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Beirut-March of the Zapotec/Holland Double E.P Review

Earl Ho
Earl Ho

This new release from Beirut's driving force Zach Condon follows his trip to the mexican state of Oaxaca, where to put it simply had his mind blown by the traditional Mexican music played at funerals or "funeral dirge music" as he likes to put it.

He was originally hired to compose music for a film about mexican immigrants, however, the film fell through but not before Condon was introduced to the music of Mexico. He then tracked down a 19 piece Jiminez Band and with the help of a translator began churning out some music and the product became the first half of the double E.P called March of the Zapotec.

Mexican Funerals are both a time for mourning and celebration as they embrace death as a natural part of life, even having a "day of the dead" where they celebrate and honor all those who are deceased. With this bittersweet notion in mind the music seems perfectly suitable where both melancholy and joy interweave within the same song, through both the emotional timbre of the brass and the sad croon of Condon.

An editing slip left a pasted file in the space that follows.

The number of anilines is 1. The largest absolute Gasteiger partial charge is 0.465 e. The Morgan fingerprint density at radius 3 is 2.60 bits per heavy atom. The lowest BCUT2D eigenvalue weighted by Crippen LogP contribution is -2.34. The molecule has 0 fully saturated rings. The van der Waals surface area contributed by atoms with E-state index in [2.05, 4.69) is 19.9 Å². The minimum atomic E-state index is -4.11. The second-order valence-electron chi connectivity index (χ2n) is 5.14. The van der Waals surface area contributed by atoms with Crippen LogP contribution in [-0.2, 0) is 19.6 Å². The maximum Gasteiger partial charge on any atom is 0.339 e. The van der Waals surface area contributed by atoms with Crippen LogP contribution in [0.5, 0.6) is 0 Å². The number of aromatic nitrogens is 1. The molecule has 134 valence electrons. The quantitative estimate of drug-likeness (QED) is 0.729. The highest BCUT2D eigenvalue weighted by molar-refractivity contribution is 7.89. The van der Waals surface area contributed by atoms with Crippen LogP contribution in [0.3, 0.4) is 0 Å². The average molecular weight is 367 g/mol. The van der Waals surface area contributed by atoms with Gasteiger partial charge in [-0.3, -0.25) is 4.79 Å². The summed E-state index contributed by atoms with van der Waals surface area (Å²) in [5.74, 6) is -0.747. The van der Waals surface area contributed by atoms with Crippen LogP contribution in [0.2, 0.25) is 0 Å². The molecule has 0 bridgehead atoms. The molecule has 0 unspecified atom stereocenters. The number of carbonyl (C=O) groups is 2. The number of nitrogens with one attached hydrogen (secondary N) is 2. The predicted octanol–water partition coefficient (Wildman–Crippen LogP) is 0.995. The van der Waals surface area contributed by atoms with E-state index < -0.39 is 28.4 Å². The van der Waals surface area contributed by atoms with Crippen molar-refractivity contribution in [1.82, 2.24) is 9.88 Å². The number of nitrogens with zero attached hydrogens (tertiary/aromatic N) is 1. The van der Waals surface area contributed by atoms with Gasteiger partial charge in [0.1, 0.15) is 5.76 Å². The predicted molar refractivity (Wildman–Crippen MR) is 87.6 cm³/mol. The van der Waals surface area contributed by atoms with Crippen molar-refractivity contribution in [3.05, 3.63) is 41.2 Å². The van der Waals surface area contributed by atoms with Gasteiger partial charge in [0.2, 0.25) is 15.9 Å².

The standout track "La Llorona", which translates to mean the "Weeping Woman" in spanish, with its waltz like rhythm, is a powerful piece of music and captures the power and energy of the band as the song slowly builds into a frenzy of brass providing a grand wall of sound, neatly and precisely arranged to a wonderful slow waltz rhythm.

The tracks flow very well and much like a soundtrack and there is no doubt that Condon was in a Soundtrack state of mind, with the landscapes of mexico in his mind to draw on and invoke the sentimental sounds on this E.P.

The second half "Holland", which is credited to "Realpeople" which is a pseudonym Condon used before Beirut, holds a group of electronic songs composed and recorded mostly in Condon's bedroom. Before Beirut Condon spent many years as a teenager composing electronic album and "Holland" and should surprise Beirut fans accustomed to the acoustic timbres of brass instruments as this E.P is packed with synthesizers, electronic drums, delays, however, his voice and vocal style remains the same keeping the songs relevant.

Condon's execution of electronic music in this release is surprisingly quite good with each song being very well written and arranged, with some flawless  and rich vocal deliveries and harmonies.While at first it was hard to digest all the synthesizers and drum machines, it wasn't long before i was hypnotized by that lovely and intriguing voice of his.

Although not a proper Beirut album, its a release nonetheless and a brilliant one as well and should keep the fans happy for a while.


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